I like having things all in one file. YMMV.

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Jul 13, 2018 12:04:01   #
JD750 (a regular here)
 
Longshadow wrote:
I'd use
<filename>Front.jpg
and
<filename>Back.jpg


That seems like a quick easy solution to me.

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Jul 13, 2018 12:06:41   #
JD750 (a regular here)
 
DirtFarmer wrote:
That would work, but in my opinion it's not the best solution. There are people who won't read past the first bit of a long file name. And if you put Front/Back at the beginning of the file name it screws up the sorting and makes it easier to separate the files.

I like having things all in one file. YMMV.


In that case one solution is you could manually add the notes on the back of the photo to the “Caption” metadata in the image file.

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Jul 13, 2018 12:10:02   #
Longshadow (a regular here)
 
JD750 wrote:
In that case one solution is you could manually add the notes on the back of the photo to the “Caption” metadata in the image file.



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Jul 13, 2018 12:29:37   #
DirtFarmer (a regular here)
 
JD750 wrote:
In that case one solution is you could manually add the notes on the back of the photo to the “Caption” metadata in the image file.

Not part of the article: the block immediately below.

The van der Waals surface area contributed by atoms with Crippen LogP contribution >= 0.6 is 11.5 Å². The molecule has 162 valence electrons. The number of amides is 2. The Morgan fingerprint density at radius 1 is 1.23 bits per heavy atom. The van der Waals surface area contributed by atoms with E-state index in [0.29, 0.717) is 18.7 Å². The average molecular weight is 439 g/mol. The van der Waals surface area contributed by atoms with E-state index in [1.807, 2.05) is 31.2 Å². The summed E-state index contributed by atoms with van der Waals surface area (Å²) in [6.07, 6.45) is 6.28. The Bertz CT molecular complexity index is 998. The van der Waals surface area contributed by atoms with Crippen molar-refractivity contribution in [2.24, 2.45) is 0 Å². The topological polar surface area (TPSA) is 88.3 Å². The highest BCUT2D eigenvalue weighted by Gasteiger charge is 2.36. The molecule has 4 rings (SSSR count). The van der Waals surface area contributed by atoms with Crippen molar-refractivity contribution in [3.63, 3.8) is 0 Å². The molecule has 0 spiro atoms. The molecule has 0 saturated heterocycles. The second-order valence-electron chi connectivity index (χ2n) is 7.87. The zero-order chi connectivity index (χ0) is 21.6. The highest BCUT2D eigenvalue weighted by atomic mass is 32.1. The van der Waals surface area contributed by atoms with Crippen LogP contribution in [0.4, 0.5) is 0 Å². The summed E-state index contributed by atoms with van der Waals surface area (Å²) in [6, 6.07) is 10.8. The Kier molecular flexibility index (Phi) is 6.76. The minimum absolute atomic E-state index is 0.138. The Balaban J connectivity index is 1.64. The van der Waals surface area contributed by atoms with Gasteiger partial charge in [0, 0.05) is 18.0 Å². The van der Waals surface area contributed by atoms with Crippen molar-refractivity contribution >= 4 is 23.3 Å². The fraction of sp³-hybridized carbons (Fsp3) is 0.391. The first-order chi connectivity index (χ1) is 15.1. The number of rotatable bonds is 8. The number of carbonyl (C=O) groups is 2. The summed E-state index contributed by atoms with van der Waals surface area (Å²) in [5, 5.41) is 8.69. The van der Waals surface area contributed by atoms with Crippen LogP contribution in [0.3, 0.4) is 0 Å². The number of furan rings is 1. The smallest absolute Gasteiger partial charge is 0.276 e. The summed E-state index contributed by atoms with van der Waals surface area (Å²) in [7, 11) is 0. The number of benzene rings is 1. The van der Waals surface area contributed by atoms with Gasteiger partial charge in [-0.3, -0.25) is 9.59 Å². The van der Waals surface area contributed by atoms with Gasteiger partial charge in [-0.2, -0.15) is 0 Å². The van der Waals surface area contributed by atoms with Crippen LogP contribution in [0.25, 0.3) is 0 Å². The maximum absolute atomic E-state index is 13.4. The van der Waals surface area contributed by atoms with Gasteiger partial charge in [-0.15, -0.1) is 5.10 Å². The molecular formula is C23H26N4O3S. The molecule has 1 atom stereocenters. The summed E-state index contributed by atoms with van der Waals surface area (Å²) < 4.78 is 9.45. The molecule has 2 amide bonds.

I try to avoid putting important information like that in the metadata. It doesn't print with the photo. And not everyone knows how to access the metadata. That may change in the future but there will always be some that aren't technically oriented.

Also, not all the important information is in the form of a caption (text). There may be a drawing or sketch or a signature.

It's not that difficult to combine two images into one. Windows Paint allows you to change the canvas size and you can paste another image into a blank space. I suspect that many of the commonly used editing programs will do it. I'm not a Mac user, but I would think you could do it on an Apple platform as well.

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Jul 13, 2018 14:39:09   #
jwohlhueter
 
Let me suggest that this is the perfect time to sit down with your parents and record them going through their favorite photos and clippings. Include your grandparents, aunts and uncles if available. A video of them telling stories, pointing out long lost relatives, identifying people in the photos you are curious about, etc. will be more precious to you than the photo archives. What a treasure for your grandkids and their future offspring. Create your video(s), then start your scanning project or do them simultaneously.

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Jul 13, 2018 15:17:11   #
Longshadow (a regular here)
 
jwohlhueter wrote:
Let me suggest that this is the perfect time to sit down with your parents and record them going through their favorite photos and clippings. Include your grandparents, aunts and uncles if available. A video of them telling stories, pointing out long lost relatives, identifying people in the photos you are curious about, etc. will be more precious to you than the photo archives. What a treasure for your grandkids and their future offspring. Create your video(s), then start your scanning project or do them simultaneously.
Let me suggest that this is the perfect time to si... (show quote)


Very interesting idea for the younger crowd!